What To Ask/Not Ask a Knifemaker

What To Ask/Not Ask a Knifemaker
Don't ask a maker how long it took him to make a knife.
Knowing what not to ask a knifemaker is almost as important as knowing what to ask him. (Point Seven photo)

When you buy a knife from a knifemaker, it’s your money and you have the right to ask him or her any question—within reason—about the knife. However, there are certain questions we recommend you ask and others we recommend you don’t ask. For instance:

•Don’t ask how long it took to make the knife. Why? For one, depending on the maker’s expertise and equipment, some knifemaking operations may take some makers longer than others. Some makers may have equipment that performs a knifemaking operation faster, or some makers may simply be faster than others. Besides, how long it takes to make something doesn’t always translate into it being better or worse. It’s the quality of the end product that matters, not how long it took to make it. Besides, the question is usually one asked by people new to knives—and you don’t want to look like a knife newbie, right? Professional makers who have been around many years have heard the question umpteen times, and while some makers are patient and will answer it, it’s a good way to get off on the wrong foot with others. And it’s almost always good to get off on the right foot with anyone, including knifemakers.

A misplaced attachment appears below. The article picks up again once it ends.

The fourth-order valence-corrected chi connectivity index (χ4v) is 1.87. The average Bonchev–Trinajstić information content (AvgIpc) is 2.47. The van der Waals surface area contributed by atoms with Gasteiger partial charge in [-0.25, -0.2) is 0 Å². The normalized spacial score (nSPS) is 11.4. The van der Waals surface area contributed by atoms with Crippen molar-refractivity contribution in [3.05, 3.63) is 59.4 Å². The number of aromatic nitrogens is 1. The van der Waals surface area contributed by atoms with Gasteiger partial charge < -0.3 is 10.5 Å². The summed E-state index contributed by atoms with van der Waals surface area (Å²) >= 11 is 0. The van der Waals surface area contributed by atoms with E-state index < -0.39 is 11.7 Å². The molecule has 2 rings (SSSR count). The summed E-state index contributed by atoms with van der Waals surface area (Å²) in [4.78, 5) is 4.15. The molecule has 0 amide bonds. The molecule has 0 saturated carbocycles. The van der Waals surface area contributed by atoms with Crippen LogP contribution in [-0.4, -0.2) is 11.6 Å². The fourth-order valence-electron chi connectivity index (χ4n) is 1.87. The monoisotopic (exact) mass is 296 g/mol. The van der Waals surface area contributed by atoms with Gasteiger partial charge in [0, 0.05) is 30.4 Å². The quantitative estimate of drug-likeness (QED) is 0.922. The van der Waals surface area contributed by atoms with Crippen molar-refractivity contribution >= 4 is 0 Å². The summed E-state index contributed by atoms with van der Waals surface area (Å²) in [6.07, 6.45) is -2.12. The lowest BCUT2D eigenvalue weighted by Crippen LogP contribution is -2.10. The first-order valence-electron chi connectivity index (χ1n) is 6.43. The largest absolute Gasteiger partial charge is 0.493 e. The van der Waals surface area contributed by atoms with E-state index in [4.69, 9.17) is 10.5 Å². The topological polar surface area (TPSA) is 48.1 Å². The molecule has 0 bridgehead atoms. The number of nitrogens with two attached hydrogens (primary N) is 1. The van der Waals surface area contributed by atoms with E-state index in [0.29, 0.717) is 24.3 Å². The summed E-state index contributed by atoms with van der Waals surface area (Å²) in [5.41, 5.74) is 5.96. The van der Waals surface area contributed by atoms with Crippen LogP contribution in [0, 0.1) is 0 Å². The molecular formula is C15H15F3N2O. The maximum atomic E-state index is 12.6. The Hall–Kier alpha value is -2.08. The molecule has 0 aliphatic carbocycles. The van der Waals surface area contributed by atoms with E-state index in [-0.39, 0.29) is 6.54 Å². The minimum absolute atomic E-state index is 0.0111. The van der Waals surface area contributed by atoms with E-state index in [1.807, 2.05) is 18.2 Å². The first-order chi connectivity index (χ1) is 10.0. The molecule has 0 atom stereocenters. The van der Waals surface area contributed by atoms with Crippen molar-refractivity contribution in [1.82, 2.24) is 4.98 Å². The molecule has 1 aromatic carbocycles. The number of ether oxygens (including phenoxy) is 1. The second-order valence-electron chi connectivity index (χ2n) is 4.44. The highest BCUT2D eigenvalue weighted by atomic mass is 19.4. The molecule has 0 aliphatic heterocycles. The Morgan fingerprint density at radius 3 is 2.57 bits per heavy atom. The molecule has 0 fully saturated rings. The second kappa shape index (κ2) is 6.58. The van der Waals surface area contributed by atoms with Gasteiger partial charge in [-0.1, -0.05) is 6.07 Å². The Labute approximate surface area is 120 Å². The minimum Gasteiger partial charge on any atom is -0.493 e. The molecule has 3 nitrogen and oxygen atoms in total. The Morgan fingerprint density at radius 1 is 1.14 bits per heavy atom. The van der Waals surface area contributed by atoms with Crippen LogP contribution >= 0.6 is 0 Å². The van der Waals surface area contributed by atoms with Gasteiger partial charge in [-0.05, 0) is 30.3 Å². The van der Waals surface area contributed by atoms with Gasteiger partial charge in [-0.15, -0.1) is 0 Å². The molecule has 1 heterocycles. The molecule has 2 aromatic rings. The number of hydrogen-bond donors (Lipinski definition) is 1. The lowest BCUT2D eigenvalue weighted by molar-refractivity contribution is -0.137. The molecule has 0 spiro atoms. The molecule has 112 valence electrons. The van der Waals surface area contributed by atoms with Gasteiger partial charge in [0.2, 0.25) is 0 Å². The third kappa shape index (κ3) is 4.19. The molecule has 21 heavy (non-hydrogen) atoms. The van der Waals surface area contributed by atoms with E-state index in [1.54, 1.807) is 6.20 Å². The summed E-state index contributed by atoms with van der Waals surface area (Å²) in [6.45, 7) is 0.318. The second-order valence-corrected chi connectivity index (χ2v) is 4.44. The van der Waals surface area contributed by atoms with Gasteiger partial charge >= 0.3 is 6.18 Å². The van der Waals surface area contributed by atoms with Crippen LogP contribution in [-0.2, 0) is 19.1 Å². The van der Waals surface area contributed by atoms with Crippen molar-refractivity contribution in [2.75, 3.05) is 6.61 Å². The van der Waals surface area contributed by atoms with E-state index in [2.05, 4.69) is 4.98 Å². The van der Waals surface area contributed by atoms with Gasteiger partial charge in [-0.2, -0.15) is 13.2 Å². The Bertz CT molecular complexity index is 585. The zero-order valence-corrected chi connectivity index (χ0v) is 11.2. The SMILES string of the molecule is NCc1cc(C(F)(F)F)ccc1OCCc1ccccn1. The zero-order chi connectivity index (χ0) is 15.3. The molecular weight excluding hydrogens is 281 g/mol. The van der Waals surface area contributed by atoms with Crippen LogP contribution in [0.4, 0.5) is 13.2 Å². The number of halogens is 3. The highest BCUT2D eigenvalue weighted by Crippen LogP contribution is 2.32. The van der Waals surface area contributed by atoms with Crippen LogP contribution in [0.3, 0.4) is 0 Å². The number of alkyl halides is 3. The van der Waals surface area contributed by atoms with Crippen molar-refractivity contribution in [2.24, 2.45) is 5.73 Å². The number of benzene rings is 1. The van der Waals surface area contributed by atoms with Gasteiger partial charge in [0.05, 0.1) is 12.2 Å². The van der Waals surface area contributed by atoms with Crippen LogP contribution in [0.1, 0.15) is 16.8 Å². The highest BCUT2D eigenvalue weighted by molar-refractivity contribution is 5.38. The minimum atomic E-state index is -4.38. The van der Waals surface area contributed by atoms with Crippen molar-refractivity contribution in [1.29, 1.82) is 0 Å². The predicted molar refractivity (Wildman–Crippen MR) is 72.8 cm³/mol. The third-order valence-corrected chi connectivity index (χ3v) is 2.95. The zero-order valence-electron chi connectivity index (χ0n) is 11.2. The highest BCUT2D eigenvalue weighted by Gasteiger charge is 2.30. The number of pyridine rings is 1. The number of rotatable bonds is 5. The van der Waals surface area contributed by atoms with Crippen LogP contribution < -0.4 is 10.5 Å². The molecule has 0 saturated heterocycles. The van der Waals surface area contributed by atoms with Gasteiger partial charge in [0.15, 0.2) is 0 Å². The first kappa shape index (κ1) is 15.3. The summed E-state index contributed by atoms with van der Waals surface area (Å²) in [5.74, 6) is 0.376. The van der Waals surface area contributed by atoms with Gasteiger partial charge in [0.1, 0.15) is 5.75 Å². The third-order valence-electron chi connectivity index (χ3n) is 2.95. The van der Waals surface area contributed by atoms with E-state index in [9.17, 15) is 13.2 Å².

•If a price for a knife seems high, don’t ask incredulously, “That knife cost HOW much?” Most knifemakers take their work seriously. They know how much talent and work goes into a knife or how much the knife brings on the market—and some knives bring four figures and higher. If the price seems too high, simply acknowledge it or nod your head, thank the maker for his time and move on.

•Things to ask the maker include how long he’s been making knives; how he tests his knives for cutting ability; why he outfits a knife with a certain feature or how he achieved it/made it that way, such as a flat grind vs. a hollow grind, blade temper line, etc.; whether he’s a full or part time maker; does he accept custom orders and how long his waiting list is; and what knifemaking training he’s had or knifemaking schools he’s attended. There are others but this is a start.

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